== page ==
Business Psychology - Latest Findings
Article No. 127
Supervision Findings, by James Larsen, Ph.D.
Performance Review Effectiveness
Researchers find surprising results when comparing survey results across several cultures.
Have you ever prepared for a performance review with an employee and paused to ask yourself "Why am I doing this?" "Is this really doing any good?" and "How does it turn out when other people do this?"
These are pretty common questions, and now, thanks to a research project led by John Milliman, of the University of Colorado at Colorado Springs, we have some hard data to answer them.
Milliman enlisted the help of a multinational team of Pacific rim professors who gave his survey to samples of managers and employees in Korea, Taiwan, Japan, and the U.S. The goal was to find connections between current performance review practices and perceptions of the outcomes of these practices on the appraisal process, employees' job satisfaction, and the organization as a whole.
Milliman's survey asked people to identify the purposes of their performance appraisal system as they practiced it, and it offered 5 choices: 1) to develop employees, 2) to document their performance, 3) to allow employees to express their views, 4) to determine their rates of pay, and 5) to determine promotions. Next, it asked them to rate the effectiveness of these practices and the company as a whole. And finally, it asked about job satisfaction.
When Milliman analyzed the data, he began by examining the factors that led people in the different countries to believe their performance review practices were effective. Then he compared the findings across the four countries.
He found people in Japan relying upon all five purposes, and this was a surprise. Press reports from Japan suggest little reliance upon performance review as a management tool. But Milliman's analysis revealed that the Japanese view their performance review practices as leading to more satisfied employees and more effective organizations.
The U.S. results stand in stark contrast. Here, only three of the purposes were judged to lead to effective performance review practices: documenting performance, allowing employee expression of views, and determining promotions. And in the U.S., while these practices stimulated job satisfaction, these same people viewed their performance review practices as leading to less effective organizations -- much less!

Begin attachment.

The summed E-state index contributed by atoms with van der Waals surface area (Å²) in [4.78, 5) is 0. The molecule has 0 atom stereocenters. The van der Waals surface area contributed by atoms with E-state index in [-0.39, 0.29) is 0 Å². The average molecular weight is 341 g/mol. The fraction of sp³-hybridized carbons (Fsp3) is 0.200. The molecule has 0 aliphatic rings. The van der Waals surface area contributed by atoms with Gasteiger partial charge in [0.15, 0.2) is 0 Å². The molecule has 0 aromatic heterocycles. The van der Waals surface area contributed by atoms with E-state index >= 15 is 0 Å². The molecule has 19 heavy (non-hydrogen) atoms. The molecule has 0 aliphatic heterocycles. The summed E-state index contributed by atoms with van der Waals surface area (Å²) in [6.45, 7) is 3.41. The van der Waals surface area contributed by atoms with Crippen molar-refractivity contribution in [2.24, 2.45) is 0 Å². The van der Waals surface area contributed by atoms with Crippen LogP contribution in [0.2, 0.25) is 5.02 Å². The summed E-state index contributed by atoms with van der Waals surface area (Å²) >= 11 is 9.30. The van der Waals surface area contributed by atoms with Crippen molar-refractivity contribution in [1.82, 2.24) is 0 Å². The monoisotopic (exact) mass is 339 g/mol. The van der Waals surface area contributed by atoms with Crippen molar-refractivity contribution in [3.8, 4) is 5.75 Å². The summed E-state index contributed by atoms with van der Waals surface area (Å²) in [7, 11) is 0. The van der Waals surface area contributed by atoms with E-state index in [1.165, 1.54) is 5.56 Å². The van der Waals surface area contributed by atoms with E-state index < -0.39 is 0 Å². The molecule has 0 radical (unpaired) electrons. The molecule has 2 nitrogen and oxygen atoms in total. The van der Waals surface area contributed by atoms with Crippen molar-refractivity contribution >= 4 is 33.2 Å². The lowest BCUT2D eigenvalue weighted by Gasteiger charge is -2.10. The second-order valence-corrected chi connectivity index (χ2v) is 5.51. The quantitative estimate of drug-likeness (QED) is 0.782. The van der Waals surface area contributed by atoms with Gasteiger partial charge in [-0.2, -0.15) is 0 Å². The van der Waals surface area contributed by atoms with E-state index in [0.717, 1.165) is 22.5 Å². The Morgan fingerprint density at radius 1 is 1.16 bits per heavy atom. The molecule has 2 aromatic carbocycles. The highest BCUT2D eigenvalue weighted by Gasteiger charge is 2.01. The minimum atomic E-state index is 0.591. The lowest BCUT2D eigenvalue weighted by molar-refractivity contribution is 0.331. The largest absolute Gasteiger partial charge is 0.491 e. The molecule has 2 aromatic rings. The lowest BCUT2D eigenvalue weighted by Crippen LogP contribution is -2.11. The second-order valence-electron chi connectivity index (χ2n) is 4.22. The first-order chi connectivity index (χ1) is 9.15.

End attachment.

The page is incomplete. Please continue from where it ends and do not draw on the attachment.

How could an effective performance review process that leads to more satisfied employees harm their organizations? Milliman turned to previous critics of traditional performance review practices and suggested these critics may be right. Perhaps performance review practices in this country lead to self satisfaction yet also stir emotions that cause some employees to turn against their employers. A chilling prospect!
Curiously, the analysis did not reveal employee development as a purpose of performance reviews in the U.S. In Japan, Korea, and Taiwan it was significantly related to effective reviews and to effective organizations. Apparently, the much-promoted purpose of performance reviews in this country to help develop employees is just hype. And we probably have only ourselves to blame.
Finally, survey results from Korea and Taiwan show many similarities; however, Korean organizations place greater emphasis on using performance reviews to discuss promotions, while Taiwanese firms emphasize pay. In both countries, effective performance review procedures lead to satisfied employees and effective organizations.
One implication of Milliman's research will strike you as you look around your workplace. Employees of Asian descent may react differently than people of other backgrounds to what you say. One thing is clear, you should chose your words carefully when conducting performance reviews.
Reference: Milliman, John F., Stephen Nason, Kevin Lowe, Nam-Hyeon Kim, and Paul Huo (1995). An Empirical Study of Performance Appraisal Practices in Japan, Korea, Taiwan, and the U.S. Best Papers Proceedings, Fifty-fifth annual meeting of the Academy of Management, Vancouver, British Columbia, Canada, August 6-9, 1995, 182-186. www.businesspsych.org
© Management Resources